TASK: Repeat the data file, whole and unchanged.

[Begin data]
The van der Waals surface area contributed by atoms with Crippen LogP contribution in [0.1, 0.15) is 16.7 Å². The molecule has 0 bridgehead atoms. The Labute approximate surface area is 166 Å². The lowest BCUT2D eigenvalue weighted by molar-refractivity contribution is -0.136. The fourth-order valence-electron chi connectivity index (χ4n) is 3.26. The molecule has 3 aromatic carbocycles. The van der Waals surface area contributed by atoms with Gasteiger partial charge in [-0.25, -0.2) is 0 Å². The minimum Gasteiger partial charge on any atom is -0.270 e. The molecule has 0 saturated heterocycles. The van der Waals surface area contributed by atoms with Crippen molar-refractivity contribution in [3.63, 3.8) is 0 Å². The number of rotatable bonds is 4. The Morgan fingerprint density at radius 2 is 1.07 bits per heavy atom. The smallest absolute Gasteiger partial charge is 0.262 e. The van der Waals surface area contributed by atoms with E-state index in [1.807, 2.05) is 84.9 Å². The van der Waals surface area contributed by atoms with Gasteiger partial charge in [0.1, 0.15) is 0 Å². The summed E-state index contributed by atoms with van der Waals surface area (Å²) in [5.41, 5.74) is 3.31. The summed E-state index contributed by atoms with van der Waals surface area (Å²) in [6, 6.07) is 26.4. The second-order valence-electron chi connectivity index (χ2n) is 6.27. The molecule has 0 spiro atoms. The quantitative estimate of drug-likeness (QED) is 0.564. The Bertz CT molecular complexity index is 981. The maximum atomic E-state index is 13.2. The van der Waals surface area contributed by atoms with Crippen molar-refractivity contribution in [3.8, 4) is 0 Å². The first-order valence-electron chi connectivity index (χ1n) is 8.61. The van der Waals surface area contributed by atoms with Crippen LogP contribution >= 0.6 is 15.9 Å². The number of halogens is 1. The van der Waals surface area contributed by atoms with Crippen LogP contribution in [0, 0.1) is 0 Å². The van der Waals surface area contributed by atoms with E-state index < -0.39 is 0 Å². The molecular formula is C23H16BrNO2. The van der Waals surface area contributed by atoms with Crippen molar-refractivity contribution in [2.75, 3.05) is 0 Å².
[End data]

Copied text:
The van der Waals surface area contributed by atoms with Crippen LogP contribution in [0.1, 0.15) is 16.7 Å². The molecule has 0 bridgehead atoms. The Labute approximate surface area is 166 Å². The lowest BCUT2D eigenvalue weighted by molar-refractivity contribution is -0.136. The fourth-order valence-electron chi connectivity index (χ4n) is 3.26. The molecule has 3 aromatic carbocycles. The van der Waals surface area contributed by atoms with Gasteiger partial charge in [-0.25, -0.2) is 0 Å². The minimum Gasteiger partial charge on any atom is -0.270 e. The molecule has 0 saturated heterocycles. The van der Waals surface area contributed by atoms with Crippen molar-refractivity contribution in [3.63, 3.8) is 0 Å². The number of rotatable bonds is 4. The Morgan fingerprint density at radius 2 is 1.07 bits per heavy atom. The smallest absolute Gasteiger partial charge is 0.262 e. The van der Waals surface area contributed by atoms with E-state index in [1.807, 2.05) is 84.9 Å². The van der Waals surface area contributed by atoms with Gasteiger partial charge in [0.1, 0.15) is 0 Å². The summed E-state index contributed by atoms with van der Waals surface area (Å²) in [5.41, 5.74) is 3.31. The summed E-state index contributed by atoms with van der Waals surface area (Å²) in [6, 6.07) is 26.4. The second-order valence-electron chi connectivity index (χ2n) is 6.27. The molecule has 0 spiro atoms. The quantitative estimate of drug-likeness (QED) is 0.564. The Bertz CT molecular complexity index is 981. The maximum atomic E-state index is 13.2. The van der Waals surface area contributed by atoms with Crippen molar-refractivity contribution in [3.8, 4) is 0 Å². The first-order valence-electron chi connectivity index (χ1n) is 8.61. The van der Waals surface area contributed by atoms with Crippen LogP contribution >= 0.6 is 15.9 Å². The number of halogens is 1. The van der Waals surface area contributed by atoms with Crippen LogP contribution in [0, 0.1) is 0 Å². The van der Waals surface area contributed by atoms with E-state index < -0.39 is 0 Å². The molecular formula is C23H16BrNO2. The van der Waals surface area contributed by atoms with Crippen molar-refractivity contribution in [2.75, 3.05) is 0 Å².